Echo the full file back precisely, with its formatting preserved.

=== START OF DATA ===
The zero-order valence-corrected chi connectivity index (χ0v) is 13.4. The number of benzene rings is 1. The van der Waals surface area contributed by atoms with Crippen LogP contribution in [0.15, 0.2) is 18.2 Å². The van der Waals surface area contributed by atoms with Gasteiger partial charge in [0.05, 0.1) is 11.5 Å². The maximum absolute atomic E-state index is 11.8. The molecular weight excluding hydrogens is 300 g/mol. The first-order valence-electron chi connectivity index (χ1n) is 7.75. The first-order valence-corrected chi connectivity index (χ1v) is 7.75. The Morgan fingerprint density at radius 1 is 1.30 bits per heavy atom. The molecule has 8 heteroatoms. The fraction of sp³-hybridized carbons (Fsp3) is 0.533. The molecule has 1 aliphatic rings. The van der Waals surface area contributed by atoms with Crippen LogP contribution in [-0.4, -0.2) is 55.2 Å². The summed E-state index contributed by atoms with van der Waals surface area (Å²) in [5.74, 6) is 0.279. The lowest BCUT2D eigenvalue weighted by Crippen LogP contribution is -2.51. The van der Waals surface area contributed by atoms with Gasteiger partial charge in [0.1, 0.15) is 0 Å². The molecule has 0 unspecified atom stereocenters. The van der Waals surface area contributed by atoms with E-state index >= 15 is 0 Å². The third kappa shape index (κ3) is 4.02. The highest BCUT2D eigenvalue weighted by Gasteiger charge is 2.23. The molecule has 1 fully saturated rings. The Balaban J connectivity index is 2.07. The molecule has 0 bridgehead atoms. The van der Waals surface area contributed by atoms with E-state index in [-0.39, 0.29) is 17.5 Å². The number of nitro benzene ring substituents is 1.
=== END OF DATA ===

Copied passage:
The zero-order valence-corrected chi connectivity index (χ0v) is 13.4. The number of benzene rings is 1. The van der Waals surface area contributed by atoms with Crippen LogP contribution in [0.15, 0.2) is 18.2 Å². The van der Waals surface area contributed by atoms with Gasteiger partial charge in [0.05, 0.1) is 11.5 Å². The maximum absolute atomic E-state index is 11.8. The molecular weight excluding hydrogens is 300 g/mol. The first-order valence-electron chi connectivity index (χ1n) is 7.75. The first-order valence-corrected chi connectivity index (χ1v) is 7.75. The Morgan fingerprint density at radius 1 is 1.30 bits per heavy atom. The molecule has 8 heteroatoms. The fraction of sp³-hybridized carbons (Fsp3) is 0.533. The molecule has 1 aliphatic rings. The van der Waals surface area contributed by atoms with Crippen LogP contribution in [-0.4, -0.2) is 55.2 Å². The summed E-state index contributed by atoms with van der Waals surface area (Å²) in [5.74, 6) is 0.279. The lowest BCUT2D eigenvalue weighted by Crippen LogP contribution is -2.51. The van der Waals surface area contributed by atoms with Gasteiger partial charge in [0.1, 0.15) is 0 Å². The molecule has 0 unspecified atom stereocenters. The van der Waals surface area contributed by atoms with E-state index >= 15 is 0 Å². The third kappa shape index (κ3) is 4.02. The highest BCUT2D eigenvalue weighted by Gasteiger charge is 2.23. The molecule has 1 fully saturated rings. The Balaban J connectivity index is 2.07. The molecule has 0 bridgehead atoms. The van der Waals surface area contributed by atoms with E-state index in [-0.39, 0.29) is 17.5 Å². The number of nitro benzene ring substituents is 1.